Indeed.  Alive and free, temporary and constrained though this life and this freedom may be.   The next step is the same as the last, and as so many before.  Jallen says he has been on the streets for 23 years, a mighty big number for a 32-year old.  But he is looking to get an apartment with help from St. Martin’s Hospitality Center.  Maybe it will work out.  But apartments, like jails, are places of confinement to one so used to the bright stars over an abandoned cemetery.  None of that matters right now, however, for the golden sun is setting over Central Avenue, illuminating the quiet glee of a family—blood or otherwise—reunited. Daily Lobo-4617

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Miss Duke City

“Four score and seven years ago our fathers brought forth on this continent, a new nation, conceived in Liberty, and dedicated to the proposition that all men are created equal…”

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Had I not seen her home, decorated from ceiling to floor with American Flag ornaments, historical quotes of the revolution, and other patriotic regalia, I might have been given to doubt when I learned that Chanel won the 2013 Miss Duke City beauty pageant after reciting the Gettysburg Address before a ballroom full of people.   What, after all, could such an ancient piece of script possibly mean to a modern young woman competing with other modern young women for public recognition of subjectively defined notions of feminine beauty?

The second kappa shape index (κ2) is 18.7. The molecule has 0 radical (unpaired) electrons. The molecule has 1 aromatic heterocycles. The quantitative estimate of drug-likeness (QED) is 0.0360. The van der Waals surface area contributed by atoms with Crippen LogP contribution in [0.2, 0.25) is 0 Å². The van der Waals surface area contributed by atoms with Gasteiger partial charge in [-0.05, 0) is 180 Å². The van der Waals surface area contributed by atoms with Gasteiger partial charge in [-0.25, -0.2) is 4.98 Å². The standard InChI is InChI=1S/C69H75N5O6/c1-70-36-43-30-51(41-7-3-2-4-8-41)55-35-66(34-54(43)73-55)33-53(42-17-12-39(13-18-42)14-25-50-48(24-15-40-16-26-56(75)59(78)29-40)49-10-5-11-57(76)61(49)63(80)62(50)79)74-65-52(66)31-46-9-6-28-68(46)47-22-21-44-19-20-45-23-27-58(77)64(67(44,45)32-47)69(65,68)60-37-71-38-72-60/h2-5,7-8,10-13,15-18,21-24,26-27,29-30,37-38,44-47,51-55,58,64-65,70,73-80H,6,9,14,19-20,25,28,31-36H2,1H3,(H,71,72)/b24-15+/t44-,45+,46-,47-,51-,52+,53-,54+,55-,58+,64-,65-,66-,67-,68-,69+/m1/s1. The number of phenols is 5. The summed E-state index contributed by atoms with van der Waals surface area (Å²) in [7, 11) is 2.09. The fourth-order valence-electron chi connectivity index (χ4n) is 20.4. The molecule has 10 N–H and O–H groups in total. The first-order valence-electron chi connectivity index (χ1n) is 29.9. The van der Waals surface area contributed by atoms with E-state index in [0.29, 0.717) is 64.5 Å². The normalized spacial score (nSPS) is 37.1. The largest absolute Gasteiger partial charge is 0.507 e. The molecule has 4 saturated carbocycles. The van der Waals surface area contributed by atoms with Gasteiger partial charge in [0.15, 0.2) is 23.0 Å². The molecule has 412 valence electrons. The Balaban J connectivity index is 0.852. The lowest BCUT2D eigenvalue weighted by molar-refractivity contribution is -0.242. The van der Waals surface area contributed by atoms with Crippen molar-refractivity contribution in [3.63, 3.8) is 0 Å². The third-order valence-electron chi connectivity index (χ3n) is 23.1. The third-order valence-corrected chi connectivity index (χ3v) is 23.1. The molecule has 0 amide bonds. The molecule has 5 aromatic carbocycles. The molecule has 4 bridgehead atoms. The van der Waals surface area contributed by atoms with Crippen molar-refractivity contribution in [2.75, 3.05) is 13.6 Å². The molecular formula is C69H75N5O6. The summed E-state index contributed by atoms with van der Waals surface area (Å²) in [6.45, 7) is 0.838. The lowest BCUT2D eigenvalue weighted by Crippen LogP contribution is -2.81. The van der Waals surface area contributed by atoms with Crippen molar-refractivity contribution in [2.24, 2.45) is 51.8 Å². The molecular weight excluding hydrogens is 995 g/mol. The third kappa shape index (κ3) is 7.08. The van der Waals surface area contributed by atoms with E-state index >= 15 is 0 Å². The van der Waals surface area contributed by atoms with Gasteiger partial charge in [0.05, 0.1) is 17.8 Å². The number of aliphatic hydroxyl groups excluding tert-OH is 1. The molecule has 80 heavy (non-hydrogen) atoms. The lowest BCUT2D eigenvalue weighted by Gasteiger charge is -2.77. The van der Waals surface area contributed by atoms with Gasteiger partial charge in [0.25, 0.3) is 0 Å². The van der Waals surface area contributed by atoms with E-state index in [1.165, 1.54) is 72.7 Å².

Pondering it, my head remains cocked like a pup at a curious sound, for in matters of God and Country, I have long ago lost sight of the forest for the trees.  Disheartened by the gory details of history, the blood of conquest, and the frequent triumph of raw power and greed today as before, the meaning of “America” to me has become far too nuanced to cuddle up to with token claims to Life, Liberty, and the Pursuit of Happiness.  But Chanel’s sincerity lifts my brow and tickles to life an old feeling in my gut.  It is a sense of pride and belonging.  Patriotism.  A love for one’s country.   Chanel has got it, and she firmly believes in the founding principles expressed in its constitutional documents.  These principles are not always followed—especially that bit about “all men created equal”—but they serve to orient us in that direction, and there is indeed a great value in that.

But beauty pageants? Six months ago the world of beauty pageants was as foreign to Chanel as it is to me.  In January she was searching around for scholarship opportunities to help pay for college, and she stumbled upon an ad about the Miss Duke City contest, the winner of which would be eligible for financial assistance towards higher education.  She called to learn more, and without realizing what she had done, the sweet southern lady on the other end of the line had registered her name.  She had just two months to prepare, which meant hours on Youtube in order to learn all the right moves, and many more in the gym to sculpt a body to look good doing them.  Still she never expected to win.  In the beginning it was just a matter of shits n’ giggles, a flip of a coin for the hell of it, or a little YOLO, as the kids are saying these days.  But it became something more, both for her personal development and for others.  “Stones get polished by tumbling around with other stones,” she says.  In other words, competition drives excellence.  And for others, the mere appearance of a Miss This or a Miss That during any kind of collective emotional craze, be it a football game or a memorial for disaster victims, can inspire a greater hope of salvation, whatever that entails.

In bringing Chanel with me on the bus, I was hoping to loosely test a hypothesis somewhat related to this last point: The Down and Out love the Beautiful, so long as the latter is not overtly afraid of or disgusted by the former.Chanel-3683